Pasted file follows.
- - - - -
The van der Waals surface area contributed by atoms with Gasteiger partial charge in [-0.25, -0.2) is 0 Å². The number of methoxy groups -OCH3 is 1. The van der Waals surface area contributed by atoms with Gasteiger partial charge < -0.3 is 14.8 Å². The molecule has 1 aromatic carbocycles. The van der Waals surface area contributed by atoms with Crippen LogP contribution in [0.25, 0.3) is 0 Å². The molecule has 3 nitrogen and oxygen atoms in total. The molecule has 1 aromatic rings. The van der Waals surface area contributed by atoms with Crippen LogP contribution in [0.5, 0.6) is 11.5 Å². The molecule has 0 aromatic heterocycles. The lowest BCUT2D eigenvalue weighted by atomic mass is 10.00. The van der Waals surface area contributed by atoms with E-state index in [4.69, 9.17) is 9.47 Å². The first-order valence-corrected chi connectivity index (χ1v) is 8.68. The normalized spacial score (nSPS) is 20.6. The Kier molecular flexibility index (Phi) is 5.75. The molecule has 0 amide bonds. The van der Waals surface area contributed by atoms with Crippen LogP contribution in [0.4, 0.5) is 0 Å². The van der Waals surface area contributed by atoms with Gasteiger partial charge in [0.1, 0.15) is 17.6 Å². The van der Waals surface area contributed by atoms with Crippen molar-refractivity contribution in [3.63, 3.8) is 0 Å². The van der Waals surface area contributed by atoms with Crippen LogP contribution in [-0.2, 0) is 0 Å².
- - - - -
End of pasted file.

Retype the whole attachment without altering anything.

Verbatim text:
The van der Waals surface area contributed by atoms with Gasteiger partial charge in [-0.25, -0.2) is 0 Å². The number of methoxy groups -OCH3 is 1. The van der Waals surface area contributed by atoms with Gasteiger partial charge < -0.3 is 14.8 Å². The molecule has 1 aromatic carbocycles. The van der Waals surface area contributed by atoms with Crippen LogP contribution in [0.25, 0.3) is 0 Å². The molecule has 3 nitrogen and oxygen atoms in total. The molecule has 1 aromatic rings. The van der Waals surface area contributed by atoms with Crippen LogP contribution in [0.5, 0.6) is 11.5 Å². The molecule has 0 aromatic heterocycles. The lowest BCUT2D eigenvalue weighted by atomic mass is 10.00. The van der Waals surface area contributed by atoms with E-state index in [4.69, 9.17) is 9.47 Å². The first-order valence-corrected chi connectivity index (χ1v) is 8.68. The normalized spacial score (nSPS) is 20.6. The Kier molecular flexibility index (Phi) is 5.75. The molecule has 0 amide bonds. The van der Waals surface area contributed by atoms with Crippen LogP contribution in [0.4, 0.5) is 0 Å². The van der Waals surface area contributed by atoms with Gasteiger partial charge in [0.1, 0.15) is 17.6 Å². The van der Waals surface area contributed by atoms with Crippen molar-refractivity contribution in [3.63, 3.8) is 0 Å². The van der Waals surface area contributed by atoms with Crippen LogP contribution in [-0.2, 0) is 0 Å².